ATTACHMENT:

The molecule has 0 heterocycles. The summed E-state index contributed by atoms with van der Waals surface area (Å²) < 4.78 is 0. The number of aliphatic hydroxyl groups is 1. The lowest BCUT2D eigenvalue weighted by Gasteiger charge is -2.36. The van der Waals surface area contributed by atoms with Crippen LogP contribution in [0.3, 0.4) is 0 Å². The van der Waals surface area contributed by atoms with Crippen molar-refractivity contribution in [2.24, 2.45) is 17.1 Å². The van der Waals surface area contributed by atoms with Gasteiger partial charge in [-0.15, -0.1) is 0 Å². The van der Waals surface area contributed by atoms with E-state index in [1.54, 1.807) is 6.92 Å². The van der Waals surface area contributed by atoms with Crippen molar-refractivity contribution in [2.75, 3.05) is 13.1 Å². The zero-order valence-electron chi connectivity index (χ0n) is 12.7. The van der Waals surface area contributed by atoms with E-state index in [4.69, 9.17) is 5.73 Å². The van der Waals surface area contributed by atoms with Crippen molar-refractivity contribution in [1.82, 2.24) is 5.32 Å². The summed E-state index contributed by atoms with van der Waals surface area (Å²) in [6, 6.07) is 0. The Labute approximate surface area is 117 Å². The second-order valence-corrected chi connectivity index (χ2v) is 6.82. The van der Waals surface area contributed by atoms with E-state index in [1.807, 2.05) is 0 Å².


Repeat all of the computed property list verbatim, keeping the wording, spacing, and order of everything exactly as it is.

The molecule has 0 heterocycles. The summed E-state index contributed by atoms with van der Waals surface area (Å²) < 4.78 is 0. The number of aliphatic hydroxyl groups is 1. The lowest BCUT2D eigenvalue weighted by Gasteiger charge is -2.36. The van der Waals surface area contributed by atoms with Crippen LogP contribution in [0.3, 0.4) is 0 Å². The van der Waals surface area contributed by atoms with Crippen molar-refractivity contribution in [2.24, 2.45) is 17.1 Å². The van der Waals surface area contributed by atoms with Gasteiger partial charge in [-0.15, -0.1) is 0 Å². The van der Waals surface area contributed by atoms with E-state index in [1.54, 1.807) is 6.92 Å². The van der Waals surface area contributed by atoms with Crippen molar-refractivity contribution in [2.75, 3.05) is 13.1 Å². The zero-order valence-electron chi connectivity index (χ0n) is 12.7. The van der Waals surface area contributed by atoms with E-state index in [4.69, 9.17) is 5.73 Å². The van der Waals surface area contributed by atoms with Crippen molar-refractivity contribution in [1.82, 2.24) is 5.32 Å². The summed E-state index contributed by atoms with van der Waals surface area (Å²) in [6, 6.07) is 0. The Labute approximate surface area is 117 Å². The second-order valence-corrected chi connectivity index (χ2v) is 6.82. The van der Waals surface area contributed by atoms with E-state index in [1.807, 2.05) is 0 Å².